Court News Ohio
Court News Ohio
Court News Ohio

Case to Acquire Bike Trail Land Can Proceed Despite Law Limiting Park District

The Supreme Court of Ohio today ruled the Mill Creek Metropolitan Park District’s lawsuit to¬†acquire a man’s property to build a bike trail can proceed.

In a unanimous decision, the Supreme Court ruled that Mahoning County Common Pleas Court Judge Maureen Sweeney can continue to consider Mill Creek’s “appropriations case” to obtain Edward Schlegel’s land. Schlegel requested that the high court dismiss the case after a new state law was passed to prevent the park district from using the power of eminent domain to acquire land for recreational trails.

Writing for the Court, Justice R. Patrick DeWine stated that the new law did not eliminate Judge Sweeney’s ability to consider the case. However, Schlegel could challenge Judge Sweeney’s decision to proceed with the case, despite the new law, in an appeal after the trial was completed, Justice DeWine explained.

Process for Government to Acquire Land Outlined
In 2019, the Mill Creek Park District sought to use eminent domain power to take Schlegel’s property to extend an existing bike trail. To do so, the park district filed an appropriations case in common pleas court.

An appropriations case has two parts, the opinion explained. First, a trial court considers whether a government agency may use its eminent domain power to acquire private property. If it may, a jury next determines the amount of compensation due to the landowner.

During the first step, a landowner can call for a “prompt hearing ” to challenge the agency’s right to take the land. If the court finds in favor of the agency, then the landowner can immediately appeal the decision.

Law Passed While Case Pending
As the case was pending, the General Assembly added a provision to the state’s two-year operating budget bill that said no park district “located in a county with not less than 220,000 and not more than 240,000 residents” can use its eminent domain power to acquire property for a recreational trail.

Schlegel asked the common pleas court to dismiss Mill Creek’s appropriation case because Mahoning County fell into the new law’s population range. The trial court denied the request, concluding that the law did not apply because it was enacted after the park district filed its case.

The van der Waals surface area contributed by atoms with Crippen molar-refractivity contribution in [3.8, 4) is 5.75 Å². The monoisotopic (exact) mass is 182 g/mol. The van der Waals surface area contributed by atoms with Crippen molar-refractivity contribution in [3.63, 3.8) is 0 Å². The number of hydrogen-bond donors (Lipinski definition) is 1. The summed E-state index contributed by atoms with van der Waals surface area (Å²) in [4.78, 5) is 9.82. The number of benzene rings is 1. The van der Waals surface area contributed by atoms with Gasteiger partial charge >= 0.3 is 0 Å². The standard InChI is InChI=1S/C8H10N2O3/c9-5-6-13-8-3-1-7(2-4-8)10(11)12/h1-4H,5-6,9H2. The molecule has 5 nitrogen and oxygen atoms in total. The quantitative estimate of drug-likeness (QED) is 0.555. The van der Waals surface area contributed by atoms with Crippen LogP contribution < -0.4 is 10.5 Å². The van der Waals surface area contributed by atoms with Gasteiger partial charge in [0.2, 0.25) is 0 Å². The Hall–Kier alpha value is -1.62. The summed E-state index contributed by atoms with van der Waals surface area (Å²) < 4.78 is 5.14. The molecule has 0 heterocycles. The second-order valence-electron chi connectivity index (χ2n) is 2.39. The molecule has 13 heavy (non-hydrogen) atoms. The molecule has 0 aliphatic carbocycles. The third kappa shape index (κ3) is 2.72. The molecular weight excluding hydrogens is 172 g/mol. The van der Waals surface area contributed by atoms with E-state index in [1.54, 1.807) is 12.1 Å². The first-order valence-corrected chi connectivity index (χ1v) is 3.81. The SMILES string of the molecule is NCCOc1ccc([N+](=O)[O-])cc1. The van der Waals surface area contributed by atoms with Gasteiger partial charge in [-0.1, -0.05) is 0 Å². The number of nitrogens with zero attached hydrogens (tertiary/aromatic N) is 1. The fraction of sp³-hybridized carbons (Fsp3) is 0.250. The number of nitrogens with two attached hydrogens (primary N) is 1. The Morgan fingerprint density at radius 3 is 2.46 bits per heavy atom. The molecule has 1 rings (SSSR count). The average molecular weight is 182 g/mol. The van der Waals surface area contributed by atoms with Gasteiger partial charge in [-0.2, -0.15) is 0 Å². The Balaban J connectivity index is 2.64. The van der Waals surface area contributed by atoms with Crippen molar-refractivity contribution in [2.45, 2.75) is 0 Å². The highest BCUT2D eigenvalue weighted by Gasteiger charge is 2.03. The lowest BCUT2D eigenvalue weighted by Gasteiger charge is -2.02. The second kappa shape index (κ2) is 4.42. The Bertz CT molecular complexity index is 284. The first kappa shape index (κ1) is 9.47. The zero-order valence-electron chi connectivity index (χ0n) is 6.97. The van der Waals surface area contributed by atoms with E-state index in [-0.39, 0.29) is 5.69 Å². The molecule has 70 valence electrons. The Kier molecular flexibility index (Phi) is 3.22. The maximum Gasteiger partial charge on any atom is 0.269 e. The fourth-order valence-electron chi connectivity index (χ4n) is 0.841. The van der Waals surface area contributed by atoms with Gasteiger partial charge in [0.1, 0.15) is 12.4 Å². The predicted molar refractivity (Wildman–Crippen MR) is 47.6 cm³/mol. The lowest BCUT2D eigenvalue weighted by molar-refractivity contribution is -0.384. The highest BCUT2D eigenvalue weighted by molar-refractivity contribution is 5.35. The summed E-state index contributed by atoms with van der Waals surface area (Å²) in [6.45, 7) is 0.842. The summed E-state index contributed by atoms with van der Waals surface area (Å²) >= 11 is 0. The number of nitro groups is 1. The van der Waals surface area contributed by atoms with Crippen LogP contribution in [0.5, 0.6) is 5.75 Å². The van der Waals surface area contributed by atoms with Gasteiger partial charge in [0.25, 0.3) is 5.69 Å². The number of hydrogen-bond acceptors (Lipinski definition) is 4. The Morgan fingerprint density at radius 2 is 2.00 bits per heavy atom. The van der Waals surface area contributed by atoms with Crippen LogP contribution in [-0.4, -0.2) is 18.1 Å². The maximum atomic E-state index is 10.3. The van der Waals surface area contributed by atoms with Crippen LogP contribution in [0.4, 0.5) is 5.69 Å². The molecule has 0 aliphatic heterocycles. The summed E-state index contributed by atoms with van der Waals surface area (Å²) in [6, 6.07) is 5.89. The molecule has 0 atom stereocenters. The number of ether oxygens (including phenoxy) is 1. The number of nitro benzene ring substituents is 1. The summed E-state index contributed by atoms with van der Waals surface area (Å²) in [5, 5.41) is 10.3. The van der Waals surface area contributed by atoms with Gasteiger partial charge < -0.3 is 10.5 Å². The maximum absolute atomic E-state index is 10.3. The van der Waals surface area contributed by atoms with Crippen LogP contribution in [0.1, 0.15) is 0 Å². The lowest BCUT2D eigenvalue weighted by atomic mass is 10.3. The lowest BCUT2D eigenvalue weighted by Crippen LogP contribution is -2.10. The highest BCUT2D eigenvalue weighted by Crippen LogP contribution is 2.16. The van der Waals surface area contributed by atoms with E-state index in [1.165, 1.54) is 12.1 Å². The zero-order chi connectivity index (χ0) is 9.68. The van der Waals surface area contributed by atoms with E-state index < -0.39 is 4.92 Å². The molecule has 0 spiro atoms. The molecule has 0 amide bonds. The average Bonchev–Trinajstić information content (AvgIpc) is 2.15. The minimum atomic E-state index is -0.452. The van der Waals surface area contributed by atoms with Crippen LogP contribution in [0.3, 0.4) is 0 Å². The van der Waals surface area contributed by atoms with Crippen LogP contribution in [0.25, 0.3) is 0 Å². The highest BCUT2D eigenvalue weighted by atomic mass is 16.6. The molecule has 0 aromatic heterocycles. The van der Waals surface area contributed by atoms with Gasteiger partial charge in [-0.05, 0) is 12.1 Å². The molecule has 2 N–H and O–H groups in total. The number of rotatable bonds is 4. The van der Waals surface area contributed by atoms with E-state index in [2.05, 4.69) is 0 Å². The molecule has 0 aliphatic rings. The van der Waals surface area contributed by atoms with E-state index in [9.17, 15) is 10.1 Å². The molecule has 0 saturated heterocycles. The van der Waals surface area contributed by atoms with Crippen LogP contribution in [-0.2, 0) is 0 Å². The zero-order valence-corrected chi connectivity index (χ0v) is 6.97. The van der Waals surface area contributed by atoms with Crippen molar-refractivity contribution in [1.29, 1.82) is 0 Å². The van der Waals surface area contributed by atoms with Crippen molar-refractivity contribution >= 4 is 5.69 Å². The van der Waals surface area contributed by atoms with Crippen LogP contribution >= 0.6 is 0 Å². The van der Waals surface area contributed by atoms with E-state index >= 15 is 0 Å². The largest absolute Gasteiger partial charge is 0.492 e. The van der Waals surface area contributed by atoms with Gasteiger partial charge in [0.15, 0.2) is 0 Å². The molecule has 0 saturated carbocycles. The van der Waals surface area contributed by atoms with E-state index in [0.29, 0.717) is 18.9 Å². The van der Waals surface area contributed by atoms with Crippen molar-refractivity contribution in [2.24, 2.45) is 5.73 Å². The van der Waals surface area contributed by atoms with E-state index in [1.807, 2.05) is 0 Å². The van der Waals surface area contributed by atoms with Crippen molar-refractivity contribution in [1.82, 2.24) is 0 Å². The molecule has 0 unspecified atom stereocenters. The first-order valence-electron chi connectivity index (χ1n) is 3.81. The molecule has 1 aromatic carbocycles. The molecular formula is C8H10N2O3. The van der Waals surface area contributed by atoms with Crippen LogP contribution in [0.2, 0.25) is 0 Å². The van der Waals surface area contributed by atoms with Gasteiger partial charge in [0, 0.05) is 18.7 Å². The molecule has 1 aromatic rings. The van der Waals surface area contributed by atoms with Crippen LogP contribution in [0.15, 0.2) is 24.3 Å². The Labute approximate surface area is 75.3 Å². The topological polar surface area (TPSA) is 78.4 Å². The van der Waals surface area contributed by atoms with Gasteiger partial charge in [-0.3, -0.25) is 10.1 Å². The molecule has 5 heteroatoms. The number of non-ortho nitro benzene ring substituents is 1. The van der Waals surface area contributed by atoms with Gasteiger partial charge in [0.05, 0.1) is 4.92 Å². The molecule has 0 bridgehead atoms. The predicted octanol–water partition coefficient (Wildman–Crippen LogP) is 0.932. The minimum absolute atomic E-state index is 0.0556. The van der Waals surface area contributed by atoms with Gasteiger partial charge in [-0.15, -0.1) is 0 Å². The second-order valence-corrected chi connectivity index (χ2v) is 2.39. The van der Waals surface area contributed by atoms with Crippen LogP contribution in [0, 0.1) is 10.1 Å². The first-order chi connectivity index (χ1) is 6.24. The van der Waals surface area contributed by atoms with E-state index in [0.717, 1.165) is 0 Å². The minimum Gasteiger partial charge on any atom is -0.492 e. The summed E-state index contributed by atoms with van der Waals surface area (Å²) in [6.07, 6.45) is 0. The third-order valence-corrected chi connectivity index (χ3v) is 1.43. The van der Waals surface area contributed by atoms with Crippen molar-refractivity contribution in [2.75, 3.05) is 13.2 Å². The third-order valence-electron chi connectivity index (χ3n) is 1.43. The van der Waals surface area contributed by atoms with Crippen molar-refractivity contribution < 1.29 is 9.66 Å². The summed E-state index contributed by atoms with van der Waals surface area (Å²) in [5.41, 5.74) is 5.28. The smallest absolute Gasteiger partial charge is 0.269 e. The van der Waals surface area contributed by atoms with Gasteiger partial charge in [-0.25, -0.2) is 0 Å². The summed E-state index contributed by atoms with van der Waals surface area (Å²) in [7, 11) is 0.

Landowner Seeks to Stop Proceedings
Schlegel sought a writ of prohibition from the Supreme Court to prevent Judge Sweeney from conducting further proceedings. To receive a writ of prohibition, a party must demonstrate that he or she lacks an adequate remedy if the trial court rules against the party or that the trial court clearly exceeded its jurisdictional authority by ruling on the matter.

Judge Sweeney argued the case should proceed and that Schlegel has an adequate remedy because he can appeal the trial court’s decision after the completion of trial.

Schlegel argued that at the time Mill Creek filed its case, the new law was not in effect, so he was not able to use it to object to Mill Creek’s effort to acquire his land. He said that his time to appeal ran out before the law was in place, and, therefore, the Supreme Court should step in and stop the proceedings.

Supreme Court Assessed Land Acquisition Law
The Court’s opinion found that Schlegel is incorrect that his right to appeal is lost. The Court noted that under Ohio law, “Schlegel may appeal from the final judgment adjudicating both the validity of the taking and the compensation.”

The Court stated that because Schlegel still has a right to appeal, the only way the Supreme Court would prohibit the case from moving forward is if the trial court “patently and unambiguously lacks subject-matter jurisdiction.”

Schlegel argued that that the new law divested the trial court of jurisdiction to consider the case. The Court observed that, in general, the common pleas courts have jurisdiction in appropriation cases and the new law “does not contain any explicit language” taking away the court’s jurisdiction. The law “limits the appropriation authority of certain park districts, not the jurisdiction of a court,” the opinion explained. Thus, the trial court had “general subject-matter jurisdiction” over the case and could exercise its own judgment to determine whether Schlegel is entitled to relief, and Schlegel could appeal that judgment. ¬†

“Because he has an adequate remedy by way of an appeal and the trial court does not patently lack jurisdiction,” the Court concluded, “Schlegel is not entitled to a writ of prohibition.”

2022-0025. Schlegel v. Sweeney, Slip Opinion No. 2022-Ohio-3841.

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